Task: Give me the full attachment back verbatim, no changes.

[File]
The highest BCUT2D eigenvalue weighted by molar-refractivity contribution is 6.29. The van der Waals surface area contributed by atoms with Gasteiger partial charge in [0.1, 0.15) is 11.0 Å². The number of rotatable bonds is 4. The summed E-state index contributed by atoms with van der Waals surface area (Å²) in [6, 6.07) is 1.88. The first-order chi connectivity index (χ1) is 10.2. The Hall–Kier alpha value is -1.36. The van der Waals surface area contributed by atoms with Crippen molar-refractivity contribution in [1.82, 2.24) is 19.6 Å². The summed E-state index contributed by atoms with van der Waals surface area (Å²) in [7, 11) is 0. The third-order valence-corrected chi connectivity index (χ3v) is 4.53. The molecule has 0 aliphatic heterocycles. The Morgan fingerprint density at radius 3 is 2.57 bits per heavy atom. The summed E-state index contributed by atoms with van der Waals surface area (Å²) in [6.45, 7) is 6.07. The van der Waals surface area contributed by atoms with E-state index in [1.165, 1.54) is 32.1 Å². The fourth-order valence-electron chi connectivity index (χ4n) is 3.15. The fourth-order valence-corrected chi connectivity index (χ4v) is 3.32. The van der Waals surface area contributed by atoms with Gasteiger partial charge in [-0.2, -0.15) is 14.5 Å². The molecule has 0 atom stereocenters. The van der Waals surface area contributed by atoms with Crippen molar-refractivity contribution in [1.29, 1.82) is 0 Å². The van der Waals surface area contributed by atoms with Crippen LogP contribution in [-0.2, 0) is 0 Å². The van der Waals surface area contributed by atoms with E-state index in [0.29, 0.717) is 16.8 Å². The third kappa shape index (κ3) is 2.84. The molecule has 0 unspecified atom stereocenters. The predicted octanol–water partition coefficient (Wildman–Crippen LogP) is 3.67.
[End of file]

The highest BCUT2D eigenvalue weighted by molar-refractivity contribution is 6.29. The van der Waals surface area contributed by atoms with Gasteiger partial charge in [0.1, 0.15) is 11.0 Å². The number of rotatable bonds is 4. The summed E-state index contributed by atoms with van der Waals surface area (Å²) in [6, 6.07) is 1.88. The first-order chi connectivity index (χ1) is 10.2. The Hall–Kier alpha value is -1.36. The van der Waals surface area contributed by atoms with Crippen molar-refractivity contribution in [1.82, 2.24) is 19.6 Å². The summed E-state index contributed by atoms with van der Waals surface area (Å²) in [7, 11) is 0. The third-order valence-corrected chi connectivity index (χ3v) is 4.53. The molecule has 0 aliphatic heterocycles. The Morgan fingerprint density at radius 3 is 2.57 bits per heavy atom. The summed E-state index contributed by atoms with van der Waals surface area (Å²) in [6.45, 7) is 6.07. The van der Waals surface area contributed by atoms with E-state index in [1.165, 1.54) is 32.1 Å². The fourth-order valence-electron chi connectivity index (χ4n) is 3.15. The fourth-order valence-corrected chi connectivity index (χ4v) is 3.32. The van der Waals surface area contributed by atoms with Gasteiger partial charge in [-0.2, -0.15) is 14.5 Å². The molecule has 0 atom stereocenters. The van der Waals surface area contributed by atoms with Crippen molar-refractivity contribution in [1.29, 1.82) is 0 Å². The van der Waals surface area contributed by atoms with Crippen LogP contribution in [-0.2, 0) is 0 Å². The van der Waals surface area contributed by atoms with E-state index in [0.29, 0.717) is 16.8 Å². The third kappa shape index (κ3) is 2.84. The molecule has 0 unspecified atom stereocenters. The predicted octanol–water partition coefficient (Wildman–Crippen LogP) is 3.67.